Words and Photos by Michele Perez
The Challenge: The Cost of Theft of Iron Manholes and Street Grates
The city of Celaya had a problem. Located in the state of Guanajuato, Mexico with a population of about 500,000 the city faced a costly and tedious issue: the city’s iron manhole covers and street grates were being stolen and sold for the iron. In 2013, there were approximately 100 manhole covers and 647 street grates stolen. The cost to the city to replace each iron manhole cover was between $1,300-1,700 MXN pesos ($99-120 USD at current exchange rates), and about $430 MXN ($32 USD) for the grates, including materials and labor. In total, the city spent approximately $428,210 MXN ($32,686 USD or €23,720 EUR) for iron replacements. The city tried replacing them with concrete manhole covers, but those broke too easily. For an ever-expanding city like Celaya, it was a nuisance and an unnecessary expense for the city and taxpayers, and a better solution was desperately needed.
The Opportunity: A Smart and Effective Existing Waste Management System
Celaya already had a robust garbage collection system that included separation of reusable materials at the municipal dump. 300 tons of garbage was collected daily and through the use of machines and manual labor, workers separate out fabric, glass, cardboard, aluminum, and plastics. After separating plastics by color, they are then compacted and the municipality sells the materials for revenue, which has become a more common practice around the globe. Additionally, Celaya uses the biogas produced from the garbage in the dump as renewable energy. This is all part of the “Campo Limpio” (Clean Fields) national and local program to reduce waste, recycle and upcycle as much of the garbage as possible. Upcycling is reusing discarded objects or material to create a product of a higher quality or value than the original intention— in other words, taking garbage or discarded items and recycling them into a product or item that can be used anew.
The plastics are taken to a sorting, recycling, and upcycling facility in the nearby industrial complex area of Recicladora de Plásticos de Celaya, or “Plastics Recycler of Celaya”. The facility sorts out the polythene plastics by color, and then runs the bottles and containers through a mill that reduces them into approximately one-inch square pieces. The reusable material is further cleaned by a machine and then set for the removal of labels and stickers. Once fully cleaned, items continue on to a mill that turns plastics into pellets that resemble black or gray confetti. Pellets are then molded to create upcycled materials like plastic “wood” planks of various widths and lengths used for park benches, small storage units, and even portable toilets. These pellets can be heated and formed into any shape, based on the form of the mold.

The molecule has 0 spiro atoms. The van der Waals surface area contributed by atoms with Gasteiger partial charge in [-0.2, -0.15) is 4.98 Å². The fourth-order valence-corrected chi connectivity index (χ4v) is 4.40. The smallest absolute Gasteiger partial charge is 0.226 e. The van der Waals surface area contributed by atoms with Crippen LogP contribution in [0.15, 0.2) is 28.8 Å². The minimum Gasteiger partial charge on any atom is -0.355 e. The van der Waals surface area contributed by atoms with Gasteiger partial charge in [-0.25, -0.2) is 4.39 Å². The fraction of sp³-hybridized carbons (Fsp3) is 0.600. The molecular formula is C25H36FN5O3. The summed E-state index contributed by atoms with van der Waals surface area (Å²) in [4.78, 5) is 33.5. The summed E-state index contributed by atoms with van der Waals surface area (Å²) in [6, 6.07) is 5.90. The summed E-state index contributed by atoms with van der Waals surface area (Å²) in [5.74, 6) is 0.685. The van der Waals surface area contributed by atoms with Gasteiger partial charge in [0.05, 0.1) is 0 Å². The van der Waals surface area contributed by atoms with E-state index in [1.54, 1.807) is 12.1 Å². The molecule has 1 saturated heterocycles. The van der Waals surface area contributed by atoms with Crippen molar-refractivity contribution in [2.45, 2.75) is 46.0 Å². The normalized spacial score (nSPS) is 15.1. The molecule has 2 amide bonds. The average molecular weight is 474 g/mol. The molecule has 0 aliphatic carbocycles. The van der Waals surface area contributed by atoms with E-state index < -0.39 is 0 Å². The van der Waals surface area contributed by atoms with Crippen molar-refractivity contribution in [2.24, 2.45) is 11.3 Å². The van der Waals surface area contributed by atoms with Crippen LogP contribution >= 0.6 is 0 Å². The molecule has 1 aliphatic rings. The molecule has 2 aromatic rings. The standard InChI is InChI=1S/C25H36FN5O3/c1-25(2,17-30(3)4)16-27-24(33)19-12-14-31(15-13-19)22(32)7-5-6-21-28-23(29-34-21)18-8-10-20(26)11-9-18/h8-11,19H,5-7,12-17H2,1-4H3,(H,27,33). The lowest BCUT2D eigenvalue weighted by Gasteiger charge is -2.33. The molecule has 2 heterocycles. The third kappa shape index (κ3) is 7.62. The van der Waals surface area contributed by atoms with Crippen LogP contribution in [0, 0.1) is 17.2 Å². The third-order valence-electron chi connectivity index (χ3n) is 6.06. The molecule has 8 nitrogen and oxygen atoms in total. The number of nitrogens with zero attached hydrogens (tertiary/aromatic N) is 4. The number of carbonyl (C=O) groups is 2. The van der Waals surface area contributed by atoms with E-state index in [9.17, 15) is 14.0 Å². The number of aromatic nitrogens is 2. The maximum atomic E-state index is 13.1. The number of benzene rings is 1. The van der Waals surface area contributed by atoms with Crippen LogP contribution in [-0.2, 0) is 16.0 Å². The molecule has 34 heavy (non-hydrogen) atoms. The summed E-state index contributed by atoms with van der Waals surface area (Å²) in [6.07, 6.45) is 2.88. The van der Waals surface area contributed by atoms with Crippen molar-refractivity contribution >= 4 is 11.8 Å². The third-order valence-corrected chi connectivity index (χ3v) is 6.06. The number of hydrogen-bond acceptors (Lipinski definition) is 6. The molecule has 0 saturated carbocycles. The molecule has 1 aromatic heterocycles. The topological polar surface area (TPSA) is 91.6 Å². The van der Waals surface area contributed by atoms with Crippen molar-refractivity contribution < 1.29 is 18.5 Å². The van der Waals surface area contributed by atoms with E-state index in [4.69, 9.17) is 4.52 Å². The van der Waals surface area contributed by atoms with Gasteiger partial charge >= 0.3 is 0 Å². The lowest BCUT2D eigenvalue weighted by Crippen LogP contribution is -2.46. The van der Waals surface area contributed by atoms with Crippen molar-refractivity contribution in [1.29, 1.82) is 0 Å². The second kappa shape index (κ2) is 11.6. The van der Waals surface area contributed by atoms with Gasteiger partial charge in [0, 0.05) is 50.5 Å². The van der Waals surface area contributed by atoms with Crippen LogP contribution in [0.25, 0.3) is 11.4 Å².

The Solution: Strategic Redesign of Manhole and Grate Covers
As a solution to resolving the underground market of stolen and resold iron manhole and grate covers, architect/designer at Recicladora de Plasticos came up with an affordable, durable solution based on an upcycled plastic design. Each new plastic manhole cover costs $800 MXN ($61 USD), a savings of $500-900 MXN ($38-69 USD) each. Upon deciding to replace all 19,000 covers there would be a minimum savings of $9.5million MXN ($722,000 USD)— a sizable amount of funds that could be directed to more worthy causes.
The city is making municipal improvements to many sections of the city and the plastic manhole covers and grates serve as an ideal replacement in the semi-arid environment of Celaya. To date, none of the plastic versions have been stolen and it has saved the city in both financial and environmental costs. A clear example of how the city’s waste is upcycled into another use for the city’s residents.
About the Author
Michele Perez is currently a freelance writer, editor, and Design Manager. Having received a Master’s Degree from Pratt Institute in Design Management (2005), she has worked with a variety of companies as a project manager and strategic designer, making sustainable business decisions and principles central to her purpose. Her interests include creative business, sustainability, education, and the thoughtful implementation of a good design process.